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Wales Aim To Leap From 10th To 5th . . . And It Starts Down Under

By Graham Thomas

Top five in the world . . . that’s the ambitious target the Welsh Rugby Union have set for the men’s and women’s teams in their shiny new strategic plan.

Warren Gatland’s team – on the back of seven successive defeats – are currently 10th in the world rankings, while Ioan Cunningham’s side are eighth.

Cunningham’s women’s team play Spain on Saturday at Cardiff Arms Park in their WXV2 tournament play-off, while Gatland’s squad flew out to Australia on Wednesday and play the first of two Tests against the Wallabies next week.

Being in the top five will not be easy for either side as one of the main factors to emerge from the launch of their strategy was the WRU’s admission that money is tight and getting tighter.

The big plan extends to making the Welsh regions competitive, too, with a target of competing consistently in the knockout stages of their tournaments.

They are a long way off that at present , but Cardiff, the Dragons, the Ospreys and the Scarlets saw their funding slashed by £2m each last season and will see it cut further to £4.5m for 2024-25.

In the international men’s game, the top five are currently: South Africa, Ireland, New Zealand, France and England.

Next week’s opponents, Australia, are currently ninth, one place above Gatland’s strugglers.

For the WRU, getting into the top five in the men’s game is not just about status, or keeping supporters happy.

It’s about pounds, shillings and pence.

The men’s team is the biggest financial driver for the game and if the Union are to turn around their financial mess, then they will need to fix their on-field mess, first.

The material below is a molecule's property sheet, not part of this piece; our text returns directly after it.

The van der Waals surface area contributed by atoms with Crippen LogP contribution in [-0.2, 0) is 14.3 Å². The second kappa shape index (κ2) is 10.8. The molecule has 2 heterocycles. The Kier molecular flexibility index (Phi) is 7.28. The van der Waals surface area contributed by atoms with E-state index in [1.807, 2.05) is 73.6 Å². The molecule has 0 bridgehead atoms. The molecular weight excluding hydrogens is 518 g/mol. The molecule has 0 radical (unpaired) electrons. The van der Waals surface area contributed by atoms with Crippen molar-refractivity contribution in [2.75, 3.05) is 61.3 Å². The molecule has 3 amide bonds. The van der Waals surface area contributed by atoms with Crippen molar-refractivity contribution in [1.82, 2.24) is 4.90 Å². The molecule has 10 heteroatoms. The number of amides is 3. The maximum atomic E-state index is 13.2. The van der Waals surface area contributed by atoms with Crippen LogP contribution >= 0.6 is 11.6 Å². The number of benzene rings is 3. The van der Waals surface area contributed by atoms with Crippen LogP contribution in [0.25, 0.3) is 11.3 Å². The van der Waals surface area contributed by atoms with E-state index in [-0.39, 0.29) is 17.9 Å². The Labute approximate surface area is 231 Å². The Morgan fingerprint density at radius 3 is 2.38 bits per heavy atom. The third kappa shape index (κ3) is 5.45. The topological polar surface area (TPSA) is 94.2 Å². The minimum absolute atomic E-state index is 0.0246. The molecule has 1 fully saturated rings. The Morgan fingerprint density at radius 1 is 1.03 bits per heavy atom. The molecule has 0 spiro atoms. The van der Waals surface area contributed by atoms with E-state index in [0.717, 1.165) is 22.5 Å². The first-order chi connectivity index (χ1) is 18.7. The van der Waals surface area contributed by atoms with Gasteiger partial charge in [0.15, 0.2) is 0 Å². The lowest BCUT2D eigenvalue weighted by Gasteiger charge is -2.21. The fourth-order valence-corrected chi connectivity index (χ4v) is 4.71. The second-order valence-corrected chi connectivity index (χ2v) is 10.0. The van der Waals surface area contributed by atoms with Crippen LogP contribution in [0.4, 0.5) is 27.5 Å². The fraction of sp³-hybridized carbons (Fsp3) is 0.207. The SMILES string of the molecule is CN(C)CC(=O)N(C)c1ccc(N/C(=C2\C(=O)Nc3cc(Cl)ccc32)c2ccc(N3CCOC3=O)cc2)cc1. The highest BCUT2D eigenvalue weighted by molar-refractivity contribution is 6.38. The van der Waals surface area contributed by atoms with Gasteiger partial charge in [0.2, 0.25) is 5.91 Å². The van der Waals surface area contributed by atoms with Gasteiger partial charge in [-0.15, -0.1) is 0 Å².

That fact was admitted by WRU chief executive Abi Tierney, who said: “At the heart of this strategy is success on the field.

“That drives ticket sales, brings sponsorships and that money funds the rest of the game, which provides the foundation for the professional game.

“Every element of this strategy needs to work for success on the pitch.”

That is why for all Gatland’s talk about building a team for the next World Cup, he needs to deliver results in the short-term.

If he doesn’t, the sponsors and broadcasters drop the level of their contract offers, and the fans stop buying tickets.

Once that happens, the pressure ramps up on Gatland and winning becomes a necessity in order to save his job.

The strategy includes age group teams and they are expected to deliver the tricky double-header of winning games, whilst also providing the stars of the future.

Wales U20s are currently in South Africa for their version of the World Cup, played annually, the World Rugby U20 Championship.

Wales play New Zealand – the famed Baby Blacks – on Saturday evening, in their opening fixture.

It’s only five years since Dewi Lake captained Wales to an 8-7 victory over New Zealand, only the second Welsh under-20 victory over the age grade All Blacks.

So, wins over Kiwi kids don’t come around very often, which is reflected in the match odds.

DragonBet have Wales as massive 16-1 outsiders to win, with New Zealand hot favourites at 1/33, the same price as a draw.

There are bigger outsiders in the tournament this weekend. Fiji are 25/1 shots to beat South Africa, while if you want a real long shot, then get on Spain. The emerging rugby nation have taken the Sevens world by storm but they are 40/1 shots for this one.

Wales U20 coach Richard Whiffin says: “We have got power throughout the team with genuine athletes in all areas of the field.

“The way we want to play is to move the ball and express ourselves in the wider channels – hopefully we have a team who can be competitive in what is an extremely competitive pool.”

Spain and France are Wales’ other pool opponents.

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